"In some ways, this is the opportunity for him to put his final stamp on his administration," he said. "If you were able to get the minimum wage passed, that could be something he could hang his hat on and look back fondly on as governor."
Simpson stands firm that the minimum wage will be considered in the veto session. He doubts the Democrats will make the minimum wage a "political game" once Rauner takes office.
"They'll have bigger fights over the budget and the pensions," Simpson said.
But Christopher Mooney, director of the Institute of Government and Public Affairs at the University of Illinois, is not completely convinced a minimum wage hike will be on the veto session's agenda.
Democrats "could have done something about that for six years," Mooney said of the minimum wage. "Will they do it now? I guess it's possible, but there's probably a reason they didn't do it before now."
"But on the other hand, this might give them impetus to do it," he continued. "I just think that there's probably not a consensus in the Democratic caucus that this is something that needs to be done right away, otherwise they would have already done it. Maybe they will ... push it through [the veto session] and they can take credit for it, or maybe they actually want it to happen. We'll just have to wait and see what they do."
Illinois voters, meanwhile, also backed the idea of imposing a 3 percent millionaire tax on incomes over $1 million to fund education. The measure saw support from 63 percent of voters.
The tax would bring in an estimated $1 billion for schools if it were approved. House Speaker Michael Madigan (D-Chicago) abandoned his proposed constitutional amendment for a millionaire tax during the last legislative session after it was apparent that he lacked the necessary votes to pass it.
The chances of a millionaire tax being passed into law anytime soon are slim, political scientists said.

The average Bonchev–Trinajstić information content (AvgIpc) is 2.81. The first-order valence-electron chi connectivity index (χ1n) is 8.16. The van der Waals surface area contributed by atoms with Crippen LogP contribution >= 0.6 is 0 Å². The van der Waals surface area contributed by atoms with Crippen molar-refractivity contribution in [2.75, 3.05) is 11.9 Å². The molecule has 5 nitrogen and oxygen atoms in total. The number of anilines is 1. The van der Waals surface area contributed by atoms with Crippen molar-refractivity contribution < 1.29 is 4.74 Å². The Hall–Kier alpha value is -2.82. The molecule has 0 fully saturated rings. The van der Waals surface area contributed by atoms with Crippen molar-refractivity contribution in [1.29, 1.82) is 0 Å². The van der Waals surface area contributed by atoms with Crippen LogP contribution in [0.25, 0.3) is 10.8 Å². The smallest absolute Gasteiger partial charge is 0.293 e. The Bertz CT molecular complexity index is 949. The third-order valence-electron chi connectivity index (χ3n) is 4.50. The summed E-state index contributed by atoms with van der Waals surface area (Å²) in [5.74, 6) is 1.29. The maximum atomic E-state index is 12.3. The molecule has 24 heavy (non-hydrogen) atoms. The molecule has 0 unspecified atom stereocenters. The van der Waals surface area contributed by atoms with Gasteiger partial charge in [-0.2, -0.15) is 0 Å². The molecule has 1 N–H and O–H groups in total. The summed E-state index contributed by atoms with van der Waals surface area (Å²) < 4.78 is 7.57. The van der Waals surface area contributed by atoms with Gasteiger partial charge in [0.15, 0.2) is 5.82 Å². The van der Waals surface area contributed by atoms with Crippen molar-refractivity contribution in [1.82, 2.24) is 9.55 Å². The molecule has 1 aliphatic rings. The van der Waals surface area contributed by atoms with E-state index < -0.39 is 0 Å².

"It was a symbolic thing, and Rauner announced his opposition from the get-go," Jackson said. "It would be very difficult to turn that one into law."
Kachiroubas said it would be unlikely for the millionaire tax plan to garner enough support due to its economic implications.
"A lot of those millionaires are the people that are running companies that provide jobs, so if we jack up the tax on millionaires too high, those millionaires may choose to take their businesses and their jobs to another state," he said. "So that's why I think that's probably the weakest one [of the ballot questions], because even Democratic legislators know that. And they know that they need to have at least some level of business continuing in Illinois to be able to be viable."
The third advisory ballot referendum asked voters whether any health insurance plan in Illinois that provides prescription drug coverage should be required to include prescription birth control as part of those plans. That question, which passed with 66 percent of the vote, came in response to the June 30 U.S. Supreme Court decision in the Hobby Lobby case. The nation's high court ruled that some employers do not have to provide contraception coverage as part of their employees' health insurance plan if such coverage violates the employer's religious beliefs.
The contraceptive-coverage question has a greater possibility of being addressed by the legislature than the millionaire tax, Jackson said.
"The Democrats, I think, are pretty committed to the whole protection of contraception, and Rauner didn't announce his opposition to that one, so maybe it's likely" such a measure would be enacted, Jackson said. "So in short, minimum wage? Possible. Contraceptive? Possible, depending on what the governor does. Millionaires tax? Not likely."